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RE: Petrobrasaurus, new Argentine titanosaur
And this is only the _second_ dinosaur named for a petroleum company (the first
being *Gasosaurus constructus*), and only the ?fifth named for a company in
general (two alone from Australia, two from China, and one from Argentina -- I
am excluding *Quilmesaurus* since that seems a tad more ambiguous). Any others?
Jaime A. Headden
The Bite Stuff (site v2)
"Innocent, unbiased observation is a myth." --- P.B. Medawar (1969)
"Ever since man first left his cave and met a stranger with a
different language and a new way of looking at things, the human race
has had a dream: to kill him, so we don't have to learn his language or
his new way of looking at things." --- Zapp Brannigan (Beast With a Billion
> Date: Mon, 7 Feb 2011 15:31:04 +0000
> From: firstname.lastname@example.org
> To: email@example.com
> Subject: Petrobrasaurus, new Argentine titanosaur
> From: Ben Creisler
> I don't recall seeing this new titanosaur mentioned on
> the DML yet, although the name has appeared as a nomen
> nudum in some places. It's scheduled to be officially
> published in March 2011. The advance pdf is free at:
> L. FILIPPI, J.I. CANUDO, J.L. SALGADO, A. GARRIDO, R.
> GARCIA, I. CERDA, and A. OTERO (2011)
> A new sauropod titanosaur from the Plottier Formation
> (Upper Cretaceous) of Patagonia (Argentina).
> Geologica Acta 9 (1): 1-23 (March 2011)
> DOI: 10.1344/105.000000???
> Available online at www.geologica-acta.com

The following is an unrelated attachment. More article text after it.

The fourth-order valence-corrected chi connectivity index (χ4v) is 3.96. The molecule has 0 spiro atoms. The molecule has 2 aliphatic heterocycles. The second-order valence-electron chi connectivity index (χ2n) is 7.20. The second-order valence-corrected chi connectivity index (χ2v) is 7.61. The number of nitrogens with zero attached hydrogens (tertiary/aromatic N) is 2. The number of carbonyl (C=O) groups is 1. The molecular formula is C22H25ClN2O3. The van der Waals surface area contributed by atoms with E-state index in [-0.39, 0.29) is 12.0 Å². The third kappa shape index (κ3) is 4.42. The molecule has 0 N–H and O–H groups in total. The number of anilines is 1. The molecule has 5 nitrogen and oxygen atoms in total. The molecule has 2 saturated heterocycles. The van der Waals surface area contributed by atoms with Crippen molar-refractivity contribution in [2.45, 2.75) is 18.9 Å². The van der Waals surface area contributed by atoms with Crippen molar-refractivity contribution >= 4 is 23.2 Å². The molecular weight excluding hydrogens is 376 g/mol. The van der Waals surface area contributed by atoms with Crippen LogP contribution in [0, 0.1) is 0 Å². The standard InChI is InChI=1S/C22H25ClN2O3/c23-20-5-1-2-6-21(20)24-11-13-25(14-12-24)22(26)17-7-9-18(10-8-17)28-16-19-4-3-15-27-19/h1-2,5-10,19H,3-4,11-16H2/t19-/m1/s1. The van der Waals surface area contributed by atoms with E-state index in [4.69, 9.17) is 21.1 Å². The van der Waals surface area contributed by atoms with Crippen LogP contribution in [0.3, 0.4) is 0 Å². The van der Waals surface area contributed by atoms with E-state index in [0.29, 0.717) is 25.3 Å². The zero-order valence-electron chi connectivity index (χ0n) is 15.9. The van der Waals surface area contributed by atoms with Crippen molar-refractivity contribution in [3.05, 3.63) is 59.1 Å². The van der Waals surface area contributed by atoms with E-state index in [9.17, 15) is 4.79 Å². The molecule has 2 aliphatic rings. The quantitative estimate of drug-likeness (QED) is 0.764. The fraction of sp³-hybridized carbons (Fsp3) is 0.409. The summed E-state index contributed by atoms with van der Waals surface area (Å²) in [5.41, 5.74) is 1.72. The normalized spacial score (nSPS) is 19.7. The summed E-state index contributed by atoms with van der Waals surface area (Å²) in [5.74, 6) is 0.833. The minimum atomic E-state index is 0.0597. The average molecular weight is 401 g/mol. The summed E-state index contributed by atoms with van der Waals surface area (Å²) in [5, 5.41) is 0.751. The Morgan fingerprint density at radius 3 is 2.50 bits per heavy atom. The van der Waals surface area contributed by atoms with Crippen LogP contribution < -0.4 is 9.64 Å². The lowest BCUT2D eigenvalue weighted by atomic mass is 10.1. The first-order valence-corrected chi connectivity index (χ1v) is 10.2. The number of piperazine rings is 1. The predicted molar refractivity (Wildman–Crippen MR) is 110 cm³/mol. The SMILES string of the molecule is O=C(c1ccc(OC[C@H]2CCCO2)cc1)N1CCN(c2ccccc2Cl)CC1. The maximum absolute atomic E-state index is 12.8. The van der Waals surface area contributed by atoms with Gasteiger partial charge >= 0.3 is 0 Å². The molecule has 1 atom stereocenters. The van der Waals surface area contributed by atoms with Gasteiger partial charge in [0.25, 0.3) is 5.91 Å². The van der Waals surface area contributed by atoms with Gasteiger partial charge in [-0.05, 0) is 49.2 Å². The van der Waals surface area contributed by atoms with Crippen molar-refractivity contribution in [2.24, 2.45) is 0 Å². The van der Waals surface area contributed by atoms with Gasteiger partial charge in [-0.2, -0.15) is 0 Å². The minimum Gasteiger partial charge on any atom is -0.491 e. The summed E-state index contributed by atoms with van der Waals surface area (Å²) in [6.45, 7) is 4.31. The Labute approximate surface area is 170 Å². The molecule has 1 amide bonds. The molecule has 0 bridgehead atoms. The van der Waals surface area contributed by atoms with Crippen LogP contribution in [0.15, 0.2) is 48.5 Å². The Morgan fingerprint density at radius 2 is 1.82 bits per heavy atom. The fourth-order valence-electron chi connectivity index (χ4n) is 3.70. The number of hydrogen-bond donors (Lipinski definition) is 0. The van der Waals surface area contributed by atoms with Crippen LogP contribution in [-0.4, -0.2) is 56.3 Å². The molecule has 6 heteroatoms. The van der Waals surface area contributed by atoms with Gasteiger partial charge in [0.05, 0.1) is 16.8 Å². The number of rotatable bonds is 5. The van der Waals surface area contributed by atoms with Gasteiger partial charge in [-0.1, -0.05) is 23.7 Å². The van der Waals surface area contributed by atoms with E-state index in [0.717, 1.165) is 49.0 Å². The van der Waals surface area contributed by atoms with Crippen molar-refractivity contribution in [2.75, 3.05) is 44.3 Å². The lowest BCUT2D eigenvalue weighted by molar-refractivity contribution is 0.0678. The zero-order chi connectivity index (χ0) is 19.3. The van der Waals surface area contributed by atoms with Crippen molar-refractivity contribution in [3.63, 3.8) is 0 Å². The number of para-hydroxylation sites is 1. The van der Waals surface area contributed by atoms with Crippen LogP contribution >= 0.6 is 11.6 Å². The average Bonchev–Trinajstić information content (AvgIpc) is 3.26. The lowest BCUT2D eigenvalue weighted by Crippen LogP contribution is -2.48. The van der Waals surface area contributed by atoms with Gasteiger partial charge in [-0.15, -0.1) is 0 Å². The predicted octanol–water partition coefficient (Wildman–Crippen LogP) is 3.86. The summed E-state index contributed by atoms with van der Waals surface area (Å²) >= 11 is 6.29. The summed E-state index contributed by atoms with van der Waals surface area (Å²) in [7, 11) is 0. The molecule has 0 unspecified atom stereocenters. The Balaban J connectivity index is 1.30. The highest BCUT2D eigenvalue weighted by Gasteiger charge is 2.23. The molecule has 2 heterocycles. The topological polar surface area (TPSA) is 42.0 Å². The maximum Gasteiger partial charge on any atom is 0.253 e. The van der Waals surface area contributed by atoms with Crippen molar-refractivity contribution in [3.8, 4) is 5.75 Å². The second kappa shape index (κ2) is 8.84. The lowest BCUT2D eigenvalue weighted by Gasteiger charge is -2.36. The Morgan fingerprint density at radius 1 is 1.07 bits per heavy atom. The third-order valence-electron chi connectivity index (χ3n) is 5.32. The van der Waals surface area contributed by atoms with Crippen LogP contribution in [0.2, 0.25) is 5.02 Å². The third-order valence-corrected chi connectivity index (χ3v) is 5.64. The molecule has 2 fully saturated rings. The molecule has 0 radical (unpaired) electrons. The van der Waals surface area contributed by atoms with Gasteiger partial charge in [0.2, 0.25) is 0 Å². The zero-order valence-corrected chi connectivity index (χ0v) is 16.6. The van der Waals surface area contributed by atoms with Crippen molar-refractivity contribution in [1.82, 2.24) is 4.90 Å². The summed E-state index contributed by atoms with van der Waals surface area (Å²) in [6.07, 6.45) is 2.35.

> This paper presents a new titanosaur sauropod,
> collected from levels of reddish clays assigned to
> the Plottier Formation (Coniacian-Santonian). The
> holotype of Petrobrasaurus puestohernandezi gen.
> et. sp. nov. is a disarticulated specimen, from
> which teeth, cervical, dorsal and caudal
> vertebrae, sternal plates, metacarpals, femora, tibia,
> a fragment of ilium, pubis, haemal arches, and cervical
> and dorsal ribs have been preserved. This period is of
> particular interest because it saw the defnitive
> isolation of the vertebrate faunas of Patagonia, with the
> separation of South America from the rest of Gondwana, a
> process that had begun during the Early Cretaceous.
> Although some of the characters observed in
> Petrobrasaurus gen. nov. suggest a relationship
> with the South American clade Lognkosauria, this new
> sauropod is regarded as Titanosauria incertae sedis until
> a more profound analysis of the Titanosauria that in
> which it is included is undertaken.